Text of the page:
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Is it appropriate to use integers as keys in a Ruby hash?

Every example from documentation shows a string or symbol being used as a key, but never an integer.

Internally, would integers somehow get converted to strings? I have seen some conflicting information on the subject.

In other words, is there any significant disadvantage to using integer keys to a hash?

2

4 Answers 4

78

Others looking at the answers here might find it interesting to know that an exception happens when you use integers as symbol keys in a Ruby hash {symbol: value}

hash = {1: 'one'} # will not work  
hash = {1 => 'one'} # will work

Requested Explanation:

The simplest answer for why the first example fails is probably that to_sym is not a method that's been implemented for Fixnum integers.

To go more in depth to maybe explaining why that is, one of the main benefits to using symbols is that two symbols are in fact "the same object". Or at least they share the same object ids.

:foo.object_id == :foo.object_id
=> true

Strings that are the same do not share the same objects, and therefore do not share the same object ids.

"foo".object_id == "foo".object_id
=> false

Like symbols, Fixnum integers that are the same will have the same object ids. Therefore you don't really need to convert them into symbols.

one = 1
=> 1
uno = 1
=> 1
one.object_id
=> 3
one.object_id == uno.object_id
=> true
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  • This is just a peculiarity of the "new" Ruby hash syntax, which uses symbols as keys, and was introduced in Ruby 1.9. It is not a limitation in Ruby's Hash implementation. This syntax is only applicable if you want to have symbols as keys, e.g. {this: 'one', that: 'two'}. It is just a subset of what the Hash class supports.
    – Tilo
    Jul 8, 2021 at 11:04
  • 1
    Ruby is the jankiest language I've ever worked with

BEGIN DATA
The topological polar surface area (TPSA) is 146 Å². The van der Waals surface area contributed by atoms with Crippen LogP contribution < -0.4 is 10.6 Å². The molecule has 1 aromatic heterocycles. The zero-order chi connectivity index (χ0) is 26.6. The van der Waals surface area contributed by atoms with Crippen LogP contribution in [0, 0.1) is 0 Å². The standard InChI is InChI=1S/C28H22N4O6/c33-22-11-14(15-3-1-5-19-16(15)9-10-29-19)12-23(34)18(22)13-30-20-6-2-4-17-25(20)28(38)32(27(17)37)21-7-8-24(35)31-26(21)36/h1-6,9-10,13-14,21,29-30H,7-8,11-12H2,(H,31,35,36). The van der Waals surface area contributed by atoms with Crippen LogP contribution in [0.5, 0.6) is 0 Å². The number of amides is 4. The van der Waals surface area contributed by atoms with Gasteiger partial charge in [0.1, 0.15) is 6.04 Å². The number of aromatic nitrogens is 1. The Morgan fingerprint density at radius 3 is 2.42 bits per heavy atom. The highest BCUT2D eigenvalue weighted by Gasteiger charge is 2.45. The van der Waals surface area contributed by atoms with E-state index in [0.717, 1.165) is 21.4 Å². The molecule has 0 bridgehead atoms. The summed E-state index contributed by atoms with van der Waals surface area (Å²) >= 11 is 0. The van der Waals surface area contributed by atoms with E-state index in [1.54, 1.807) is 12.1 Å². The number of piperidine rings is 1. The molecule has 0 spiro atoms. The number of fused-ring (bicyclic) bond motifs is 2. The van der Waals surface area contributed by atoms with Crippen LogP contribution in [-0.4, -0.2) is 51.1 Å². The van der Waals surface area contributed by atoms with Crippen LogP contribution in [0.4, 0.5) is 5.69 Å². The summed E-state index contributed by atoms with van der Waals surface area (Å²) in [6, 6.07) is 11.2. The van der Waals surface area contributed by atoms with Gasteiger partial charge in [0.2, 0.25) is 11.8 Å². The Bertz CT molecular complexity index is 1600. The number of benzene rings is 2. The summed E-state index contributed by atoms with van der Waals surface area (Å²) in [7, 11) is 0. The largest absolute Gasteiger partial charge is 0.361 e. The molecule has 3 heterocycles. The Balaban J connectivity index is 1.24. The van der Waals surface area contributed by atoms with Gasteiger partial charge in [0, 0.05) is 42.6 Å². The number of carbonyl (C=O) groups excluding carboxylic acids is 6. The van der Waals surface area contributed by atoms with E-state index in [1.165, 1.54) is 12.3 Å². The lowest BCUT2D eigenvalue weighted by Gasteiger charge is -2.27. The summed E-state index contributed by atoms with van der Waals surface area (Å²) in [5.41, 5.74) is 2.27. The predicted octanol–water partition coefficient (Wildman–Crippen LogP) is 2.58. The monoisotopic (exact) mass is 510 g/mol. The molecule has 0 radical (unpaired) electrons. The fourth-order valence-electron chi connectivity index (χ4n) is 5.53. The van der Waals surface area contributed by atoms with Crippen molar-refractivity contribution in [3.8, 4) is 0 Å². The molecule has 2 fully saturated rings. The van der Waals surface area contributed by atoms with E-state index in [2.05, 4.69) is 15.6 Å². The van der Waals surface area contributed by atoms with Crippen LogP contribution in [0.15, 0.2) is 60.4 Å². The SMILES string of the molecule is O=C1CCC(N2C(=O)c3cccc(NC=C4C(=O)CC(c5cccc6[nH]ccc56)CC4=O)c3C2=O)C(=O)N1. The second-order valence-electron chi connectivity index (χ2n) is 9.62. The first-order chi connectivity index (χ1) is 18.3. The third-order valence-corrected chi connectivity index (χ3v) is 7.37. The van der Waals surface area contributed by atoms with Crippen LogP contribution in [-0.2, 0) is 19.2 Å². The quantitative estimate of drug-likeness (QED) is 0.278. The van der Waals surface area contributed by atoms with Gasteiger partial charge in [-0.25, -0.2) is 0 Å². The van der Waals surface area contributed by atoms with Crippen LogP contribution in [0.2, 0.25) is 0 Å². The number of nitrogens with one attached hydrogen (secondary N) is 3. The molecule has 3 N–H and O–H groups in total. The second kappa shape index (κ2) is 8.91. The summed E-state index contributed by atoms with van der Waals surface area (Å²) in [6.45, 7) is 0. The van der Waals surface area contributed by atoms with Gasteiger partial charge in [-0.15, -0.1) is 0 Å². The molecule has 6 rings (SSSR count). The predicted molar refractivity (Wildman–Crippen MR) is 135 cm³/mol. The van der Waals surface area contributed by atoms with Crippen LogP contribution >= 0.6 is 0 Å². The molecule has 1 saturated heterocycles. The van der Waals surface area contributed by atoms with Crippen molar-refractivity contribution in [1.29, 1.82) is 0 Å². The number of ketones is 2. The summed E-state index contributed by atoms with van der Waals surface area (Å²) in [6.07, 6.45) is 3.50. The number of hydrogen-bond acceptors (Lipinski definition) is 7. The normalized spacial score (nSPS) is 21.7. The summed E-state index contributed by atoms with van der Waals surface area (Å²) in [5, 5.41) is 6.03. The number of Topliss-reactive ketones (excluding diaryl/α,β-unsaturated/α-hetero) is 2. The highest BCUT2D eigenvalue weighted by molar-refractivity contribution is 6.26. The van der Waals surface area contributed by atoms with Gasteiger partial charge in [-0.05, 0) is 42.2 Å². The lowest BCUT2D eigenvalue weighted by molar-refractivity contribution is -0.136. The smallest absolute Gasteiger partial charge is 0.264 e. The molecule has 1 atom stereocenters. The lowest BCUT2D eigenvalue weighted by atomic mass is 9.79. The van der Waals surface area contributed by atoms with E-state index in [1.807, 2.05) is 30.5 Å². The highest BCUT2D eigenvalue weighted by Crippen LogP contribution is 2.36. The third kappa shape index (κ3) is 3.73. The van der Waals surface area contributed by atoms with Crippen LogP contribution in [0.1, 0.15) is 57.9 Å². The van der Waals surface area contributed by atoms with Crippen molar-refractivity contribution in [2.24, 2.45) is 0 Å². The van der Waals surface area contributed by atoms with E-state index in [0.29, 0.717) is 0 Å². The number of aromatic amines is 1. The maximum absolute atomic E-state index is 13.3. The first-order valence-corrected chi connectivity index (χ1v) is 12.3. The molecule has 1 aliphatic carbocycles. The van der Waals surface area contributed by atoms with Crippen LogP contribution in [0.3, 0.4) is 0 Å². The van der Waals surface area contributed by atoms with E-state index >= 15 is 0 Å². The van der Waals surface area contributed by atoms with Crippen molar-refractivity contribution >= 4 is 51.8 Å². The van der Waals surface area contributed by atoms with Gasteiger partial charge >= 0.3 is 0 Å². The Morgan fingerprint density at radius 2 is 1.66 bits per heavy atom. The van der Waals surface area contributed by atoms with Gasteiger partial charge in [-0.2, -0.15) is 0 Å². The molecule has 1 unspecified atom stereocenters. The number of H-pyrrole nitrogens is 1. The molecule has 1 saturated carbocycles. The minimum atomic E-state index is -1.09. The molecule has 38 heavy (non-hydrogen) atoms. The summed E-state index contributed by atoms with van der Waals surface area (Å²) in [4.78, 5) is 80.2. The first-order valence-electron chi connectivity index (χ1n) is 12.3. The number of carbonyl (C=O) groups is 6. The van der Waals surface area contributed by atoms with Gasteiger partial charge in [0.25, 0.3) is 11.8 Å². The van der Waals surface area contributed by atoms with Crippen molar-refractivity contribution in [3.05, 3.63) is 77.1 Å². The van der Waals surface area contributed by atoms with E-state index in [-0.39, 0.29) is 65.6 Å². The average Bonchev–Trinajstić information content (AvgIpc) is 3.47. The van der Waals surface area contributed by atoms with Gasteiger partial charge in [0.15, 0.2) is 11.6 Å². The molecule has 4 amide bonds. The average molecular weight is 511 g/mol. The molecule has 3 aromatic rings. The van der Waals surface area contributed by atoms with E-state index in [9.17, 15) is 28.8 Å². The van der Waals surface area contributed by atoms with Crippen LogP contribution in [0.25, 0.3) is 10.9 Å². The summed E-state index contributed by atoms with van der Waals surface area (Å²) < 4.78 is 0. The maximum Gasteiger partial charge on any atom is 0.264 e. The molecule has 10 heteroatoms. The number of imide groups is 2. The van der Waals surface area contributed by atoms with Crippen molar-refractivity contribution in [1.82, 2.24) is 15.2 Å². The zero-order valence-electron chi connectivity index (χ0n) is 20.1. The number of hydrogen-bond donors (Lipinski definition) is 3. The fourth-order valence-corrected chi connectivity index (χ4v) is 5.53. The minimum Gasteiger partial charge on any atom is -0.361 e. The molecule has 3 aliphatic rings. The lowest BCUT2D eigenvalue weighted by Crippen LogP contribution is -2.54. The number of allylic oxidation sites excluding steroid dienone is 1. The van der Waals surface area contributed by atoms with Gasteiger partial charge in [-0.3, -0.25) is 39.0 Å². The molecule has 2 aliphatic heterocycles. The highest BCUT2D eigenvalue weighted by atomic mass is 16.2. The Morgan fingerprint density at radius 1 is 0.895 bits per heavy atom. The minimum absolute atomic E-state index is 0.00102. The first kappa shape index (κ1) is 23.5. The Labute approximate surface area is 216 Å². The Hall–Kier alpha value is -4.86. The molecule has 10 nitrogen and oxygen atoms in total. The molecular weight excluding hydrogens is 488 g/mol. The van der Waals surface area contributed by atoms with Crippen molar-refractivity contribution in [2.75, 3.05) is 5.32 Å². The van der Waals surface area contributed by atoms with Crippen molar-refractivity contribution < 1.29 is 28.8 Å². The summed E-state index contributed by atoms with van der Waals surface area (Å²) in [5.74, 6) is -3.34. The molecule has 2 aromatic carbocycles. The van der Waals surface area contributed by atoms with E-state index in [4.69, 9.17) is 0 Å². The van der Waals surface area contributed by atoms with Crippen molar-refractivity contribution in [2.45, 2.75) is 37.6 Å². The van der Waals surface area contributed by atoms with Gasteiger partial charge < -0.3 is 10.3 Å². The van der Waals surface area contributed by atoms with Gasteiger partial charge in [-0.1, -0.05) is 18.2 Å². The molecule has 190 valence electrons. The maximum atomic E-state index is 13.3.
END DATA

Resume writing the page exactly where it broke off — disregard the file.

– duhaime
    Feb 8 at 14:33
69

of course you can use integers as keys...

h = {1 => 'one', 2 => 'two', 3 => 'three'}

(1..3).each do |i|
  puts h[i]
end
 

=>

one
two
there

irb is your friend! try it..


In fact you can use any Ruby object as the key (or the value). We usually don't think about using Hashes like this, but it could be quite useful.

Edit: As Óscar López points out, the object just has to respond to .hash for it to work as a key in a Ruby Hash.

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  • 11
    One thing I find interesting about hash literals with numeric keys is that you cannot use the syntax {1:'one', 2:'two'}. I guess that syntax assumes every key is a symbol, which integers are not.
    – BlueMonkMN
    Sep 27, 2016 at 16:24
  • this is a peculiarity of the Ruby 1.9 Hash syntax. This is not a general limitation of the Hash class..
    – Tilo
    Jun 8, 2020 at 2:01
9

The only requirement for using an object as a hash key is that it must respond to the message hash with a hash value, and the hash value for a given key must not change. For instance, if you call this:

1.hash()

You can see that the number 1 indeed responds to the hash message

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  • I think it used to be so in 1.8. But I'm not so sure it's still true in 1.9. I mean, in 1.9 you get a hash for free.
    – Candide
    Oct 8, 2011 at 2:12
  • Right, I didn't mean to say that you have to explicitly call hash() on the object you want to use as a key - what matters is that the object implements the hash() method (or 'responds to the hash message', in OO parlance) Oct 8, 2011 at 2:28
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    It also has to respond to eql?. Oct 8, 2011 at 8:50
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There are already answers about the is it possible?.

An explanation, why there are no examples with integers as Hash-keys.

Hash-keys have (most of the times) a meaning. It may be an attribute name and its value (e.g. :color => 'red'...).

When you have an integer as a key, your semantic may be 'first, second ...' (1). But then you don't use a hash, but an array to store your values.

(1) A counterexample may be a foreign key in a database.

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